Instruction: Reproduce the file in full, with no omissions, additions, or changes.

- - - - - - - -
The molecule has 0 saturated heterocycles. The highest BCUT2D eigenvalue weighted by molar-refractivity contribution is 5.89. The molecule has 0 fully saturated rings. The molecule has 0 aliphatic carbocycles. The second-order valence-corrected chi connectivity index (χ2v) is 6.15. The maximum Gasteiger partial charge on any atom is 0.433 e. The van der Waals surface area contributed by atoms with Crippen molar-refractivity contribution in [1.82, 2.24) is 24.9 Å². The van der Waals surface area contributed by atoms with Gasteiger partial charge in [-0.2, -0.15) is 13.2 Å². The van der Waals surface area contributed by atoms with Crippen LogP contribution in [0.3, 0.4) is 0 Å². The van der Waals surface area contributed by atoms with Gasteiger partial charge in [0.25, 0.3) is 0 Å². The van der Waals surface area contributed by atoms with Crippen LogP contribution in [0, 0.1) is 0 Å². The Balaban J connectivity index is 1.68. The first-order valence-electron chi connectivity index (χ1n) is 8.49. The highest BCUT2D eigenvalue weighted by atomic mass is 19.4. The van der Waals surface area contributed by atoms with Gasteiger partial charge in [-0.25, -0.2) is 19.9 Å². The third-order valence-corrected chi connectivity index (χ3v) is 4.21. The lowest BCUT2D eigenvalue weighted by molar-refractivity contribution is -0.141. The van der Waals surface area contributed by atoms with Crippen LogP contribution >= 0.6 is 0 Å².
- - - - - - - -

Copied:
The molecule has 0 saturated heterocycles. The highest BCUT2D eigenvalue weighted by molar-refractivity contribution is 5.89. The molecule has 0 fully saturated rings. The molecule has 0 aliphatic carbocycles. The second-order valence-corrected chi connectivity index (χ2v) is 6.15. The maximum Gasteiger partial charge on any atom is 0.433 e. The van der Waals surface area contributed by atoms with Crippen molar-refractivity contribution in [1.82, 2.24) is 24.9 Å². The van der Waals surface area contributed by atoms with Gasteiger partial charge in [-0.2, -0.15) is 13.2 Å². The van der Waals surface area contributed by atoms with Crippen LogP contribution in [0.3, 0.4) is 0 Å². The van der Waals surface area contributed by atoms with Gasteiger partial charge in [0.25, 0.3) is 0 Å². The van der Waals surface area contributed by atoms with Crippen LogP contribution in [0, 0.1) is 0 Å². The Balaban J connectivity index is 1.68. The first-order valence-electron chi connectivity index (χ1n) is 8.49. The highest BCUT2D eigenvalue weighted by atomic mass is 19.4. The van der Waals surface area contributed by atoms with Gasteiger partial charge in [-0.25, -0.2) is 19.9 Å². The third-order valence-corrected chi connectivity index (χ3v) is 4.21. The lowest BCUT2D eigenvalue weighted by molar-refractivity contribution is -0.141. The van der Waals surface area contributed by atoms with Crippen LogP contribution >= 0.6 is 0 Å².